Lurid Editions is a brand new independent publisher with a remit to publish “Lurid writing from the 20th century and beyond: reprints that refuse to fit in”. Their very first production is this reprint of Mary Gordon’s intriguing 1936 book, first published by Virginia and Leonard Woolf’s Hogarth Press.

It’s a genre-crossing work of research and historical fiction, framed by Gordon’s own life and experiences with the ghosts of the Ladies of Llangollen, for yes, this is whom the book is about. All I knew about them was that they were two Welsh women, (nope), probably queer (yep) who lived together in Wales (yep) in the somethingth century (late 18th century). I certainly know a lot more about them from this wonderful book, which the publisher kindly sent me in return for an honest review. You can find lots of information about “Chase of the Wild Goose” and a link to the Lurid Shop here.

Mary Gordon – “Chase of the Wild Goose”

(September 2022, from the publisher).

“… you were there for us. Is it nothing to have shown the world a perfect love … to have shown it in your darkest times… to be showing it now after a hundred years? That was indeed doing your bit. Had you any idea how many women have been on a pilgrimage to this little old house of yours? Silently, saying nothing to anybody – but they came. A girl of seventeen came once. She is here again in her seventy-fifth year … You made the way straight for the time that we inherited. You mediated among your books and read us into existence. You handed on to us your passionate love of freedom plus honour. (p. 245)

After an author’s introduction, the book is divided into three parts: “The Ladies Meet One Another”, with Lady Eleanor Butler and Miss Sarah Ponsonby, members of the Irish aristocracy, growing up different in their different household and eventually encountering one another, “I Meet the Ladies” , where we learn about their household in Plas Newydd, Wales, and look through Eleanor’s journal, following their life together to its conclusion, and “The Ladies Meet Me”, a presumably fantasy section where Gordon interacts with the ghosts of the Ladies in their home. There’s an appendix with the inscriptions on the tomb of the ladies and Notes which include copies of letters and extracts quoted in the book, and finally an Afterword by Nicola Wilson detailing the process of Hogarth Press’s original publication of the book. There’s a short biography of Mary Gordon right at the end, and reproductions of contemporary illustrations throughout.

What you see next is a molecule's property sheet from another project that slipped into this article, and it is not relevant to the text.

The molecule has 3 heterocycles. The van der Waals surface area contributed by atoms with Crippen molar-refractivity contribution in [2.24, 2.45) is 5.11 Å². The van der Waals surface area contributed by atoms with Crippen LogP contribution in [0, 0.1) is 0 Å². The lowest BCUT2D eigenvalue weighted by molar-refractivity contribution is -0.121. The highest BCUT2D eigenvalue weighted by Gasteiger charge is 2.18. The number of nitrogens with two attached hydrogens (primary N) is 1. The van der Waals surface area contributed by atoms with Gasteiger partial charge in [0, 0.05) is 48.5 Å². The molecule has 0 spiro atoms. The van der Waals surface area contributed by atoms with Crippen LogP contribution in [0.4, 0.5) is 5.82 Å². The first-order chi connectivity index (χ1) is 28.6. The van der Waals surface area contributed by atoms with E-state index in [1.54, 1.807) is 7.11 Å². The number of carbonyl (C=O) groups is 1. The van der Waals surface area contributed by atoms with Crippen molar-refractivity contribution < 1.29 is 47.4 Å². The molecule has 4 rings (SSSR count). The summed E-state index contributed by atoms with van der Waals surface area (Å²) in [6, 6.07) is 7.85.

So a comprehensive volume with lots of extras, but the core of it is this highly readable account, beautifully written, fiction blending into fact, fantasy into reality, whose importance lies in its double pioneering account of queer history: both the Ladies and their unashamedly happy life together and Gordon’s portrayal of her predecessors.

Gordon sets out her process in her Introduction:

I have taken every pains to ground my tale on the things nearest to reality, preserving historical setting where it may be had, as well as genuine incidents when these are available. (p. xv)

There is so much lovely detail, on the Ladies’ costumes, both when they are in high society and when they choose their country outfits to stick to in Wales, on their books, on their management of their house and garden and their many guests and friends. In the main text, Gordon makes the strictures of the Ladies’ young lives plain: unlike in contemporary times, women with independent means were not able to be free. We watch with hope as they try to escape their families and forge their own lives, with what would now be called their Chosen Family of good friends and their beloved and trusty housekeeper. Through these friends, they keep up with both world events and schools of thought, acting as the middle of a web of information. The details of their spiritual life, Eleanor who “finds the words” to express their relationship with God but Sarah who makes “the most use of them” are affecting and deep. Their lives are admirable and then Gordon pulls all the strings of history together, showing how information on their bad treatment at home was suppressed by witnesses and odd stories allowed to grow up around them.

Nicola Wilson makes the important point right at the end of the book that, published as it was within a decade of Virginia Woolf’s “Orlando” and Vita Sackville-West’s “The Edwardians”, “Chase of the Wild Goose” offered an important addition to “represent[ing] the possibilities of a fun and hopeful lesbian history, rather than one characterised by suppression and violence” (p. 260) as presented by Radclyffe Hall’s “The Well of Loneliness” and its accompanying court cases and scandal. As with all minority populations, it’s important to read about LGBTQUIA joy as well as pain, and this excellent work of fiction and history provides that beautifully. It’s a lovely object, as well, thick card covers and good-quality paper, and that lovely deep fuchsia cover!

Bookish Beck has taken part in this small unofficial blog tour, too, and has a lovely review out with more biographical detail about Mary Gordon and some lovely images: see her review here.

And Laura Tisdall has looked at the book from her position as a historian who teaches lesbian history of the period, setting it in contrast to Radclyffe Hall: see her review here.

This is Book 1 of my contribution to #ReadIndies month!